This is the second post on Diana Butler-Bass’s new book Christianity After Religion: The End of Church And The Beginning of A New Spiritual Awakening. Find the first post here.
“The End of the Beginning” is the first full chapter, and it sets out to describe the nature of the change happening to every expression of Christianity in America. Using the Sheila made infamous by Robert Bellah’s Habits of The Heart as a point of comparison from the previous generation, Butler-Bass argues that the highly-individualistic “Sheilaism” that distressed theologians, sociologists, and pastors alike is not the lingua franca of the men and women rejecting Christianity today. Instead, the past decade has birthed a generation of religious skeptics who are less stuck on themselves than they are fed up with the business as usual of institutional religion. According to these folks, she writes, “churches, synagogues, and other religious organizations are broken and have made themselves irrelevant.”
What is ultimately happening in this environment is an awakening. As the patterns of participation that sustained institutional faith in America for the past half century continue to decline, something new is stirring. Butler-Bass is making a very valuable contribution here by charting the X’s and O’s of awakenings, how they work, where we’ve seen them before, and what’s difficult about them; this is neither teeth-gritting plea to look on the bright side nor a return-to-Jesus sermon. Leaning heavily on the work of William McLoughlin, the chapter explores the possibility that American Christianity has entered into a “Fourth Great Awakening,” marked by a “global, egalitarian ethic of environmentalism, community, and economic uplift.”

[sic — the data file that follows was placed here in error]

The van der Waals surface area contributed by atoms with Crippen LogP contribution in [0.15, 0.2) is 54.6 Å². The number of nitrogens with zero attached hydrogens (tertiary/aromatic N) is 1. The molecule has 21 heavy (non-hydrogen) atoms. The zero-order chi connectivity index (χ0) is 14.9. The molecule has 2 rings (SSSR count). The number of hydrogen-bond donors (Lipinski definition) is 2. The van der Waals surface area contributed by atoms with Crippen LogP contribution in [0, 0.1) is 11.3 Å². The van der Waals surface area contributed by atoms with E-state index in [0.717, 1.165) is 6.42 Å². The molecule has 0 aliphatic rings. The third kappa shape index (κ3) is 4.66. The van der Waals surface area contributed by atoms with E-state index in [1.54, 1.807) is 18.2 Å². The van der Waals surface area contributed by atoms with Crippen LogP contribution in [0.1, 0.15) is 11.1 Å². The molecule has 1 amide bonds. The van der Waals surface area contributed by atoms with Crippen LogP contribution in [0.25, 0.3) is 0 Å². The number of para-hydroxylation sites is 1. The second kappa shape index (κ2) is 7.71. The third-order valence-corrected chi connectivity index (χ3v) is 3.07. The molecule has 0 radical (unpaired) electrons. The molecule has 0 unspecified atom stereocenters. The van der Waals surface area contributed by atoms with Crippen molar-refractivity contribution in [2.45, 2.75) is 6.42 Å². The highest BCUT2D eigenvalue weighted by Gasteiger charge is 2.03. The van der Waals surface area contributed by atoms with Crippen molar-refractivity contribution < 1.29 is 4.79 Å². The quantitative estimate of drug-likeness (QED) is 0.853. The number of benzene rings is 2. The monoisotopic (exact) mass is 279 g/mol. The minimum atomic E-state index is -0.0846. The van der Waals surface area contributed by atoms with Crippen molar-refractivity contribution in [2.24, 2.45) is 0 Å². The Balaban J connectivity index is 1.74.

“The End of The Beginning” thows down a ganutlet:
And the awakening? What will it look like? It entails waking up and seeing the world as it is, not as it was. Conventional, comforting Christianity has failed. It does not work. For the churches that insist on preaching it, the jig is up. We cannot go back, and we should not want to. Lot’s wife turned to a pillar of salt when she looked back to catch one last glimpse of the past as her family fled to an unknown future (Gen. 19: 26). Centuries later, Jesus reminded his followers, “No one who puts a hand to the plow and looks back is fit for the kingdom of God” (Luke 9: 62).
So then: where are you seeing the spirit of a Fourth Great Awakening (the global, egalitarian ethic of environmentalism, community, and economic uplift)? And where are you seeing more of a looking back? Have you considered these times as more an awakening or simple decline?
Up next: “Questioning the Old Gods.”